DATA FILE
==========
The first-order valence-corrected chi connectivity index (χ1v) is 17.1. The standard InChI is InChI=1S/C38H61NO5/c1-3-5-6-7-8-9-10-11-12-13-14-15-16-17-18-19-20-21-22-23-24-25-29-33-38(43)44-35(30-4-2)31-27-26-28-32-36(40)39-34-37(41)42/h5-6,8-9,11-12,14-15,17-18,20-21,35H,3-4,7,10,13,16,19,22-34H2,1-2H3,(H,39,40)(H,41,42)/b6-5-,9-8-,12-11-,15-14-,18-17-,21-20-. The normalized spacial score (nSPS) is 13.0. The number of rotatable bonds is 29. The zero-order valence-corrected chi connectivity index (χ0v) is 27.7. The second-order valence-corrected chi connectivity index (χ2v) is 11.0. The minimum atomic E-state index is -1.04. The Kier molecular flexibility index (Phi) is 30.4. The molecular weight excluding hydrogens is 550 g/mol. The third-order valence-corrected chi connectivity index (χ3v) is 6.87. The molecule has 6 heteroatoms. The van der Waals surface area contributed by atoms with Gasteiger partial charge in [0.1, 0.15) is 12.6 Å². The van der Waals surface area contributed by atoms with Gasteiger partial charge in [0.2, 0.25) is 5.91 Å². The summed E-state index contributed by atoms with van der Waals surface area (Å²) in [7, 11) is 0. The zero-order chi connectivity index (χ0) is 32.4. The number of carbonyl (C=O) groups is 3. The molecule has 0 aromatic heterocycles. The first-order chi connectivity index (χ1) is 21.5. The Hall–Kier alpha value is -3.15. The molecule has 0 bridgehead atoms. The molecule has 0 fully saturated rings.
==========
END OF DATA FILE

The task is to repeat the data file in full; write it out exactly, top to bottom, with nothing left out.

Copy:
The first-order valence-corrected chi connectivity index (χ1v) is 17.1. The standard InChI is InChI=1S/C38H61NO5/c1-3-5-6-7-8-9-10-11-12-13-14-15-16-17-18-19-20-21-22-23-24-25-29-33-38(43)44-35(30-4-2)31-27-26-28-32-36(40)39-34-37(41)42/h5-6,8-9,11-12,14-15,17-18,20-21,35H,3-4,7,10,13,16,19,22-34H2,1-2H3,(H,39,40)(H,41,42)/b6-5-,9-8-,12-11-,15-14-,18-17-,21-20-. The normalized spacial score (nSPS) is 13.0. The number of rotatable bonds is 29. The zero-order valence-corrected chi connectivity index (χ0v) is 27.7. The second-order valence-corrected chi connectivity index (χ2v) is 11.0. The minimum atomic E-state index is -1.04. The Kier molecular flexibility index (Phi) is 30.4. The molecular weight excluding hydrogens is 550 g/mol. The third-order valence-corrected chi connectivity index (χ3v) is 6.87. The molecule has 6 heteroatoms. The van der Waals surface area contributed by atoms with Gasteiger partial charge in [0.1, 0.15) is 12.6 Å². The van der Waals surface area contributed by atoms with Gasteiger partial charge in [0.2, 0.25) is 5.91 Å². The summed E-state index contributed by atoms with van der Waals surface area (Å²) in [7, 11) is 0. The zero-order chi connectivity index (χ0) is 32.4. The number of carbonyl (C=O) groups is 3. The molecule has 0 aromatic heterocycles. The first-order chi connectivity index (χ1) is 21.5. The Hall–Kier alpha value is -3.15. The molecule has 0 bridgehead atoms. The molecule has 0 fully saturated rings.